The Court of Appeal held that the wording of the clause in question was clear and unambiguous, and that there was no reason why effect should not be given to it. This is a useful decision for contract drafters, who may want to include similar wording in their contracts to avoid costly disputes regarding responsibility for concurrent delay.
Contacts: Helen Birchall
Scope of net contribution clauses
Radius Housing Association v JNP Architects and others [04.07.2018]
The Northern Irish High Court has decided that a net contribution clause will, unless it explicitly states otherwise, apply to all liability under an appointment, and not just negligent performance of services.
JNP was appointed by Radius as architect to design and oversee the construction of two apartment blocks. The apartments were to be constructed on a concrete platform that required waterproofing with a product called Hydroguard. Early in construction, it was discovered that the design contained an error in that it specified insufficient quantities of Hydroguard.
To avoid increasing costs, JNP developed an alternative design using a cheaper product that required more careful workmanship. JNP did not, contrary to an express requirement in the appointment, seek Radius’ consent for this change. The cheaper solution failed, and water ingress became apparent. The main cause for the failure was defective workmanship by the contractor, although inadequate supervision and inspection by JNP was a contributing factor.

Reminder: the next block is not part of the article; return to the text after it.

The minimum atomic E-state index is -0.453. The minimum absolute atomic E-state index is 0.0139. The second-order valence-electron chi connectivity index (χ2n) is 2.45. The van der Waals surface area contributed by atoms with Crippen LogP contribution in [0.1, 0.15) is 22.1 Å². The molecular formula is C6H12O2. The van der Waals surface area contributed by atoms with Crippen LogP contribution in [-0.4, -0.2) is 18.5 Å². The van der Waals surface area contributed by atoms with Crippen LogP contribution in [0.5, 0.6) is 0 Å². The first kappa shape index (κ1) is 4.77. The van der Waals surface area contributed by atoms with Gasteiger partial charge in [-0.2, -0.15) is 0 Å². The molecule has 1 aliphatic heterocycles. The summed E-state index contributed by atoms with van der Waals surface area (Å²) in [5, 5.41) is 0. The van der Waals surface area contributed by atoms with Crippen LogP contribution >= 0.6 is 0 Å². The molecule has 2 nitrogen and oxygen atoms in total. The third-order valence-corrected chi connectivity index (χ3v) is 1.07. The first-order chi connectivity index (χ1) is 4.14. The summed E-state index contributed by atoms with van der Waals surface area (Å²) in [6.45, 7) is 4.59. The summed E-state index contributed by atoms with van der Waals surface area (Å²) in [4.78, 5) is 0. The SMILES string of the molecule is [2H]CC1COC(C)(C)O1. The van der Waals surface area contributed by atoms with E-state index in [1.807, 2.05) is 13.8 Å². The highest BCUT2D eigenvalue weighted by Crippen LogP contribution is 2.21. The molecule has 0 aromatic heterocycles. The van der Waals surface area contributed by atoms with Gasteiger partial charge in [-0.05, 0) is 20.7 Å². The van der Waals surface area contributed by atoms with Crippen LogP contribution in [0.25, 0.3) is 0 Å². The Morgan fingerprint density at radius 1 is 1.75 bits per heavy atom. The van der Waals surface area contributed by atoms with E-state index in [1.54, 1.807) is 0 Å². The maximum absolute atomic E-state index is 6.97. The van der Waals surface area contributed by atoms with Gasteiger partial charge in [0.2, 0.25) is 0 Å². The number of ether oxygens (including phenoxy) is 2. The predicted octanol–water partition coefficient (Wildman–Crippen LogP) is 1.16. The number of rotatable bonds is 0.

With the contractor in administration, Radius sued JNP. JNP argued that the net contribution clause in its appointment (under the RIBA Standard Conditions of Engagement) meant it was only liable for its proportion of the blame. Radius argued that such a clause only applied to negligent design by JNP, and not JNP’s obligation to obtain consent for a design change. The court disagreed, holding that the parties clearly intended the net contribution clause to apply to any breach of contract.
This case serves as a good reminder to ensure that limitation of liability clauses are carefully drafted to ensure the scope is clear.
Appeal news - co-insurance provisions
Haberdashers’ Aske’s Federation Trust Ltd and others v Lakehouse Contracts and others [19.03.2018]
An appeal of a preliminary issue decision in this case, in which Kennedys represented the defendant subcontractor, is due to be heard in the Court of Appeal on 22/23 January 2019.
At first instance, the court held that a term in the sub-contract requiring the subcontractor to take out its own insurance prevented that subcontractor from claiming cover under the main contractor’s project insurance (even though that insurance expressly provided cover for subcontractors). This prevented the subcontractor from defending a subrogated claim on the basis that it was co-insured.
Kennedys is appealing that decision on behalf of the sub-contractor, and we will provide a further update following the Court of Appeal hearing.
Related item: Contract is king in co-insurance disputes